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By Esther Paul – Copy Editor

Five tenured professors sue Rutgers University, say they are underpaid compared with their male counterparts

More than 50 years ago, the late Supreme Court Justice Ruth Bader Ginsburg settled a complaint against Rutgers University alleging that she and some female colleagues were underpaid compared with their male co-workers in equivalent jobs.

Rutgers eventually settled that case, and the plaintiffs each received about $6,000 in annual raises—a substantial sum in the late 1960s.

Fast forward to 2020 and the issue of pay inequity between the sexes appears to be alive and well at Rutgers, despite numerous complaints, a university-wide pay-equity program designed to address the issue and an equal-pay act signed into law in 2018 by New Jersey Gov. Phil Murphy.

On October 15, five female tenured professors at Rutgers claimed in a lawsuit that they are underpaid compared with their male counterparts at New Jersey’s flagship university system. The lawsuit, filed in the state Superior Court in New Brunswick, by the university’s faculty union, AAUP-AFT, alleges that the five professors are paid significantly less compared with male professors in the same field. The suit further alleges that some of the plaintiffs are paid an equivalent salary to non-tenured male professors who have less seniority.

The individual cases of the five plaintiffs came to light after they applied for raises through the Rutgers pay-equity program, although this lawsuit is not about that program. The five professors filed suit to win action in their individual cases. Moreover, the plaintiffs hope that by winning a resolution to their individual claims, they can open the way for all of the more than 130 people who have applied so far to have their alleged pay-equity issues at Rutgers addressed.

The plaintiffs in the lawsuit are Nancy Wolff and Judith Storch, both distinguished professors in their fields; Deepa Kumar and Lisa Zeidner, full professors; and associate professor Haydee Herrera-Guzman.

The university did not comment on the lawsuit but, in a statement, said: “Equity is a top priority for the new president.”  The university added that there should be recommendations for many of the pending claims in the coming weeks.

 Ms. Wolff, distinguished professor in public policy, has been at Rutgers for 30 years. She is currently the director of the Bloustein Center for Survey Research and serves as a reviewer for more than the 35 scholarly journals. Despite her contributions and accomplishments, she said the school did not safeguard her economic interests by paying her fairly.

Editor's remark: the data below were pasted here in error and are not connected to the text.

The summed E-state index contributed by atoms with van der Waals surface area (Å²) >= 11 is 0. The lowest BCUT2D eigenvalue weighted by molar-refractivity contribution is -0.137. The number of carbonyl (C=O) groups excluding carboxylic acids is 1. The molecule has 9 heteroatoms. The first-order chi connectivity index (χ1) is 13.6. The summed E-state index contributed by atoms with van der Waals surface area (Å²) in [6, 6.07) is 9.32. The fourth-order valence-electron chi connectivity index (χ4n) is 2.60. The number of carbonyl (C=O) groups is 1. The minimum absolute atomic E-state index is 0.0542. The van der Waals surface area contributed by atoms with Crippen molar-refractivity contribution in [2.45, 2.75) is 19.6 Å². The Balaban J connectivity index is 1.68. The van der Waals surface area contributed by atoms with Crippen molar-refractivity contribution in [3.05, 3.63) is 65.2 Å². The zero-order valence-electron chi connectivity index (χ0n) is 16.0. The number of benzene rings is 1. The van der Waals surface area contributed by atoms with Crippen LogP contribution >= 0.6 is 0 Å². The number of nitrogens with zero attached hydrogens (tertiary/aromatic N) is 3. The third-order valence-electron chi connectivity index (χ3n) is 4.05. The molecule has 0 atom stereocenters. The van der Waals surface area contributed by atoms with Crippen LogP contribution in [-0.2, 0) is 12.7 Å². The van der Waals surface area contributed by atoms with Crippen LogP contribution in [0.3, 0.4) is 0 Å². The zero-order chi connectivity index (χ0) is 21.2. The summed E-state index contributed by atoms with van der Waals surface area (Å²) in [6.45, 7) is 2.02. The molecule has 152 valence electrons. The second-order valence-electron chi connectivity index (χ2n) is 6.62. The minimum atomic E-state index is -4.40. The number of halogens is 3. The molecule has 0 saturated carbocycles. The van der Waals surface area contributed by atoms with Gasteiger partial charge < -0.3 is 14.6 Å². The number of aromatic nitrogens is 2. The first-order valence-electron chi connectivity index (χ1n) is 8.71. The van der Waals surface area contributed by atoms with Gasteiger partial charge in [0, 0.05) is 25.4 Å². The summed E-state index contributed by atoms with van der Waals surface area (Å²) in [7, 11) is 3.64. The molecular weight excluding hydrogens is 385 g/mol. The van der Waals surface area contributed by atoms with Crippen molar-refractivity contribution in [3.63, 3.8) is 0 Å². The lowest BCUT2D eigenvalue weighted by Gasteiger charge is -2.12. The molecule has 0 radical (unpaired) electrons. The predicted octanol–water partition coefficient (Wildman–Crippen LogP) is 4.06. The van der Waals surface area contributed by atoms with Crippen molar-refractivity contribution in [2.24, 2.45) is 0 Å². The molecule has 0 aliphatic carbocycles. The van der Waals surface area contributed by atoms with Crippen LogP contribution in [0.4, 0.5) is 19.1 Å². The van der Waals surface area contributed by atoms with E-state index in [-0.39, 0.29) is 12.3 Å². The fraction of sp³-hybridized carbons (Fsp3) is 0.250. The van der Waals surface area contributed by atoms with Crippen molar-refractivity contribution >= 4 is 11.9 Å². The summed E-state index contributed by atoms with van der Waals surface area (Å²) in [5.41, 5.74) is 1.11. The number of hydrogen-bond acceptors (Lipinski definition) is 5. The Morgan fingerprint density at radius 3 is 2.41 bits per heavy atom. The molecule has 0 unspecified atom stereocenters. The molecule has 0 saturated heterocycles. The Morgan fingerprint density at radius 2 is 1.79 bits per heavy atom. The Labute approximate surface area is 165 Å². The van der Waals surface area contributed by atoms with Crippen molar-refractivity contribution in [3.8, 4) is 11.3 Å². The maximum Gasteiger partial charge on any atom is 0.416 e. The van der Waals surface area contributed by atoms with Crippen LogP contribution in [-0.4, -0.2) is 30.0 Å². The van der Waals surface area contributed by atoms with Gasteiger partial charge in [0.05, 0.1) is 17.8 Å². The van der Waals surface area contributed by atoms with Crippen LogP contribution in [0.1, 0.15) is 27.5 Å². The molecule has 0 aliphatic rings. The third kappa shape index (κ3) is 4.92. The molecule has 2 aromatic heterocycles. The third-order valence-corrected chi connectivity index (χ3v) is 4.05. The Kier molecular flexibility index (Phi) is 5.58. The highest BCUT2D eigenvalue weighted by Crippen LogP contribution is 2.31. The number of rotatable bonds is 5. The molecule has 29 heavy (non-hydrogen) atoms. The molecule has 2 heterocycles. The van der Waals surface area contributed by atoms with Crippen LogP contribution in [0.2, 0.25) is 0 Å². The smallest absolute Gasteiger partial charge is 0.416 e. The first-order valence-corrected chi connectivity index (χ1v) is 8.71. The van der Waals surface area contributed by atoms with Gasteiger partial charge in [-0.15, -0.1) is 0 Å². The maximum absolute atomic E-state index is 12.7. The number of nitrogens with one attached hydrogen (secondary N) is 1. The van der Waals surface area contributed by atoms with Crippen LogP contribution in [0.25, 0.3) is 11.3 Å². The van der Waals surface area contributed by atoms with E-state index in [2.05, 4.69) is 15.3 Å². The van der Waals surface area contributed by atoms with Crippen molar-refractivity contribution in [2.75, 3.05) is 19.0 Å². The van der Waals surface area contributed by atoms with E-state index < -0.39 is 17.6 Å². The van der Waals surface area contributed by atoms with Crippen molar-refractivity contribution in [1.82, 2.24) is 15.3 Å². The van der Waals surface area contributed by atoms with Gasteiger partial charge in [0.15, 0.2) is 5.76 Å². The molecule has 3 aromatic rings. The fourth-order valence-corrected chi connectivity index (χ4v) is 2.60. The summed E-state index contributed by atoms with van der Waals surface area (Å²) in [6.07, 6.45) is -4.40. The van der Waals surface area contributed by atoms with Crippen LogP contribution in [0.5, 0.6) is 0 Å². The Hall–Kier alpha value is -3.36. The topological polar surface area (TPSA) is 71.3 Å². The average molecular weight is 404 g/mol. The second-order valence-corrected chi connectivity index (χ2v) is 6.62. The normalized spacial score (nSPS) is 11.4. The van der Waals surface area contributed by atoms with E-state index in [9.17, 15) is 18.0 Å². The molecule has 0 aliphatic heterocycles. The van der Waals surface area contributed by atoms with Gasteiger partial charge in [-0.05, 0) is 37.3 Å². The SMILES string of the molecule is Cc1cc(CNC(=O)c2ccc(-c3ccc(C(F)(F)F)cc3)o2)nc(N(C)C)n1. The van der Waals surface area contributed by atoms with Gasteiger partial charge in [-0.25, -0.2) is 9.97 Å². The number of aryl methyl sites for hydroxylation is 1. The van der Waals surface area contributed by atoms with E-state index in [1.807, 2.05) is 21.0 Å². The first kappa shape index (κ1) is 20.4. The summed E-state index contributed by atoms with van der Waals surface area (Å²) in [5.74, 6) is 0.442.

“For at least 15 years, I have been consistently paid less than my male faculty counterparts who are doing substantially similar work,” she said in a statement. According to the lawsuit, for the 2020-2021 academic year, Wolff has been paid a salary that is $40,352 less than the salary paid to a male counterpart who performs similar work

Ms. Storch, distinguished professor in the Nutritional Sciences department, has been at the university for 28 years. She has recently been elected as a fellow of the American Society of Nutrition, is editor-in-chief of a scientific journal in her field and has been invited to give over 150 research talks in the country.

The lawsuit accuses the school of paying Storch $40,669 less than one of her male counterparts— a distinguished professor in the Animal Science department.

Ms. Storch said she is embarrassed that she didn’t think she possibly was being underpaid. 

“I’m embarrassed that I really didn’t think of it,” she said. “I was doing research and teaching and wasn’t really paying attention to the whole pay equity program. I looked at the data the union compiled, and I was really shocked and angry,” she added.

The lawsuit comes more a year after the university agreed to a pay-equity program with the union, in April 2019. The union said that a study carried out by Mark Killingsworth, an Economics Department professor, showed just how big the pay gap had become at Rutgers.

The Rutgers pay-equity program allows faculty to submit requests for salary review, with substantial evidence, contending that pay inequity exists. It also states that within 90 working days, the faculty member would be notified of the results of the review and the basis for it.

“Unfortunately, the university has failed to complete a single one of the more than 130 cases among the initial applications for salary adjustments to achieve pay equity,” the faculty union said in a statement.

Professor Storch submitted her request in November 2019, and although it’s almost a year later she said the university has done nothing.

“The suit is really just to get the university to move and to take the idea of equity seriously,” she said.

According to the suit, the other four plaintiffs also submitted requests for a pay-equity review by Rutgers. None of them have received a salary increase.

Although Wolff is seeking back pay for the years she was underpaid, the administration is saying that any equity adjustment that is decided upon, per its contract with the faculty union, would be retroactive to the date the application for an equity adjustment was filed.

“We as a university cannot stand for social justice when we do not practice social and economic justice within our own community,” said Ms. Wolff in a statement.  She noted that her request for a salary increase was endorsed by her dean.